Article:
Virile crayfish

Orconectes virilis


Photo credit: ©Chris Lukhop 
Orconectes virilis
Common Names:
  • Virile crayfish

  • Freshwater lakes, ponds, rivers, streams, canals.

  • The virile crayfish is a chestnut to chocolate brown crayfish with a wine glass shaped light brown pattern, and is up to 12cm long. The claws are broad and the same colour as the body.

Origin and Worldwide Distribution:
  • The virile crayfish is native to North America, was imported to Europe for the aquarium trade.
  • It was first recorded in the wild in 2004 in the Netherlands and is now also present in the United Kingdom.
  • It is most likely to have been deliberately released into the wild due to the disposal of unwanted aquarium collections.

Potential or Known Impacts:
  • As with other invasive alien crayfish, the virile crayfish can spread very rapidly into new waterbodies due to its high reproductive rate and fast growth.
  • High population density impacts heavily on freshwater habitats since they consume massive quantities of food and disrupt the natural food chain.
  • It could also have a major threat to native crayfish species by transmitting the crayfish plague.

How could it get here?
  • Through the pet trade and likely deliberately released due to unwanted aquarium collections.

Is it found in Northern Ireland?
  • Not present in Northern Ireland.

Methods for Prevention:
  • In view of the species’ strong invasive potential, a ban on keeping, including in aquaria, or releasing the species, a rapid eradication of any newly emerging populations, and the management of already established populations should prevent the species from spreading or being introduced to other areas or Member States.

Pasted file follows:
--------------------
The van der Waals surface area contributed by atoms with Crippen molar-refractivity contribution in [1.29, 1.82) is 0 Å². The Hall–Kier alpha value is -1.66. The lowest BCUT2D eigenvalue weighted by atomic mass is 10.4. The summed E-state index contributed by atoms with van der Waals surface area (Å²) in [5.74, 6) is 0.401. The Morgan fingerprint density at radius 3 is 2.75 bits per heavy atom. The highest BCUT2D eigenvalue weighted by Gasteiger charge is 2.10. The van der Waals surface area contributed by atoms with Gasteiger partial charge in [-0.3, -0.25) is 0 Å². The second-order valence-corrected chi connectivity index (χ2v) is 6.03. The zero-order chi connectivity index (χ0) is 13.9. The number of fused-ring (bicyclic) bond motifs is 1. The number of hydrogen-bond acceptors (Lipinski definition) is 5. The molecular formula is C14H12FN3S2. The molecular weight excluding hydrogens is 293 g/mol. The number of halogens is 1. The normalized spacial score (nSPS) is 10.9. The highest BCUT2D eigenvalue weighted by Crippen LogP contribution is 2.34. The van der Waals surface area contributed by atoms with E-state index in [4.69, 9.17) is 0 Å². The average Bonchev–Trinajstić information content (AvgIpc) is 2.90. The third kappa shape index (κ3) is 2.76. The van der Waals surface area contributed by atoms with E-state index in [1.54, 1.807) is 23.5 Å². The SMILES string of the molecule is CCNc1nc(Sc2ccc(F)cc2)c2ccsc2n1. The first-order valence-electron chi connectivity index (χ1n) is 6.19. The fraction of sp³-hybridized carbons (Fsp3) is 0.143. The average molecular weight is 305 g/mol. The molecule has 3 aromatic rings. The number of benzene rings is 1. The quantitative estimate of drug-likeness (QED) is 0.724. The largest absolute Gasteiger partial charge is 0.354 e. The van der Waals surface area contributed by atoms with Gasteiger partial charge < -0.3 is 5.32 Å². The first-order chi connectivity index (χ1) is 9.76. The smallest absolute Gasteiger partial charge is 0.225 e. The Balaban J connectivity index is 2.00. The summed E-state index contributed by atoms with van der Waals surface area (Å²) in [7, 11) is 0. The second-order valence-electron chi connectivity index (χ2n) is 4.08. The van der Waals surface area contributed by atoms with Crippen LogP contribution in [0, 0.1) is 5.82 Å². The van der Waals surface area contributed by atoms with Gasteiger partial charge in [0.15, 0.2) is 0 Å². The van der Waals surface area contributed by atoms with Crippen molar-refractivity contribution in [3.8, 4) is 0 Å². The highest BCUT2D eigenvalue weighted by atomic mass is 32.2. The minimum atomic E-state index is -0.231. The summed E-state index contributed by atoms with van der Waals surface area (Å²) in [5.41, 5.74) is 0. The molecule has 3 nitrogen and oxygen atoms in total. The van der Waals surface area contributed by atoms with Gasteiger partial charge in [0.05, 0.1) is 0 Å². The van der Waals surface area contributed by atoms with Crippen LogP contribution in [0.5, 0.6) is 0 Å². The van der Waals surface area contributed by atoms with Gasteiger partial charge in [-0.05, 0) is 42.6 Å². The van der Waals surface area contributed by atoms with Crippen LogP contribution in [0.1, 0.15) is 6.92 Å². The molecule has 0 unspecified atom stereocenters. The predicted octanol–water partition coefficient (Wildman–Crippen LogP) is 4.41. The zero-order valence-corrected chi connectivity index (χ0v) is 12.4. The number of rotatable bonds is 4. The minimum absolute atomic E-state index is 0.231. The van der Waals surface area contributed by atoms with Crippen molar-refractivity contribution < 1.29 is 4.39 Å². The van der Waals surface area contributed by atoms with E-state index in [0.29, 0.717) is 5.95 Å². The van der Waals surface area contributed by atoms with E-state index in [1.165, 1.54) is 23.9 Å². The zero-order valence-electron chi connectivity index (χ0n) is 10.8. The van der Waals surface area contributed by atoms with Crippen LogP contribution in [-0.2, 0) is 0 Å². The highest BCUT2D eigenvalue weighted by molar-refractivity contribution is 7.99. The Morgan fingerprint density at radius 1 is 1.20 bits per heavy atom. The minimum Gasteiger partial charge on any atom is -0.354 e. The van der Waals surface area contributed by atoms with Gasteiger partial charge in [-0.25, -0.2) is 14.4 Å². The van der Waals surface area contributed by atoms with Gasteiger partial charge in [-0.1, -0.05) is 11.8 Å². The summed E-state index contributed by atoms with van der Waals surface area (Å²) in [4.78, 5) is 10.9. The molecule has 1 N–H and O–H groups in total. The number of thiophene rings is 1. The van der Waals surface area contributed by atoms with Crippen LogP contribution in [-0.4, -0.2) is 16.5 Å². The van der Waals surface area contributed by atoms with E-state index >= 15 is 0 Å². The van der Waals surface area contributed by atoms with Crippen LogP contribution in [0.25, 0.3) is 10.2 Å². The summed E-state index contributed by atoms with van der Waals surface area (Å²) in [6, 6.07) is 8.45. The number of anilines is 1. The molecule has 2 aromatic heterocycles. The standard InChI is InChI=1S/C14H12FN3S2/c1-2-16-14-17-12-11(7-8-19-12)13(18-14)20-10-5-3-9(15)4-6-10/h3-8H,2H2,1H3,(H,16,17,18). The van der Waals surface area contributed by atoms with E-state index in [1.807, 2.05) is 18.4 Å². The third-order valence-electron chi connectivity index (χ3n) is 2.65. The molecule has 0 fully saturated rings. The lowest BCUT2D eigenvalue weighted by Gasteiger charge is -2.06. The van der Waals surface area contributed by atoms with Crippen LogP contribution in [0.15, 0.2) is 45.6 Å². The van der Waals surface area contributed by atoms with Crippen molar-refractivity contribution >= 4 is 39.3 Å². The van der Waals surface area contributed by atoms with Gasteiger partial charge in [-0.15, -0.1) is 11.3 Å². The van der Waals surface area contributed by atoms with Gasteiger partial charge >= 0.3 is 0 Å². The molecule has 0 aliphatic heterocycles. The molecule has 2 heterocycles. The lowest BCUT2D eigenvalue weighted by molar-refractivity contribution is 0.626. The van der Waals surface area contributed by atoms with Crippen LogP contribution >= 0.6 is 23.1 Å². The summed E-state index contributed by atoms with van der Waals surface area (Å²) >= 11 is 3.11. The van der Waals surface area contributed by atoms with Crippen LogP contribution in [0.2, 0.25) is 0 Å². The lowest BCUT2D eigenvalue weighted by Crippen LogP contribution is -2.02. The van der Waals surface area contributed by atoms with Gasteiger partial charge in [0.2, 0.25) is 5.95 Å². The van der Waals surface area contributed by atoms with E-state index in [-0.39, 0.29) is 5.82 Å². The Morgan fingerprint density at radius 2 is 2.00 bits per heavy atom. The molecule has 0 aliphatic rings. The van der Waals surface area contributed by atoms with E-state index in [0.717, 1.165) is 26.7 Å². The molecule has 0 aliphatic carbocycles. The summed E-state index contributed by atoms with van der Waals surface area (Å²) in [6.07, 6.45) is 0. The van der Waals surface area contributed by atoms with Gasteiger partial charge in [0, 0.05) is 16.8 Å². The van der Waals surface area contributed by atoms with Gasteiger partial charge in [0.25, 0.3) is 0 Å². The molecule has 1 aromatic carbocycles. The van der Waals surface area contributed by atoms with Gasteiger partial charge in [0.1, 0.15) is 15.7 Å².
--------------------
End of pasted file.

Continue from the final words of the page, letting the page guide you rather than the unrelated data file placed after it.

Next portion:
• At present there is no easy or cost-effective way to control any of the non-native crayfish populations once they become established.
  • Record all sightings.

You can help by reporting any sightings: @ the Centre for Environmental Data & Recording (CEDaR) - Or via the iRecord App.
Current Legislative Position (Listed on 03 August 2016)
  • This species must not intentionally be brought into the Union; kept; bred; transported to, from or within the United Kingdom, unless for the transportation to facilities in the context of eradication; placed on the market; used or exchanged; permitted to reproduce, grown or cultivated; or released into the environment.
For further queries, you can contact the Invasive Non Native Species (INNS) Team in the Northern Ireland Environment Agency on 028 9056 9558 or Email:
Invasive Species Northern Ireland

Invasive Species Northern Ireland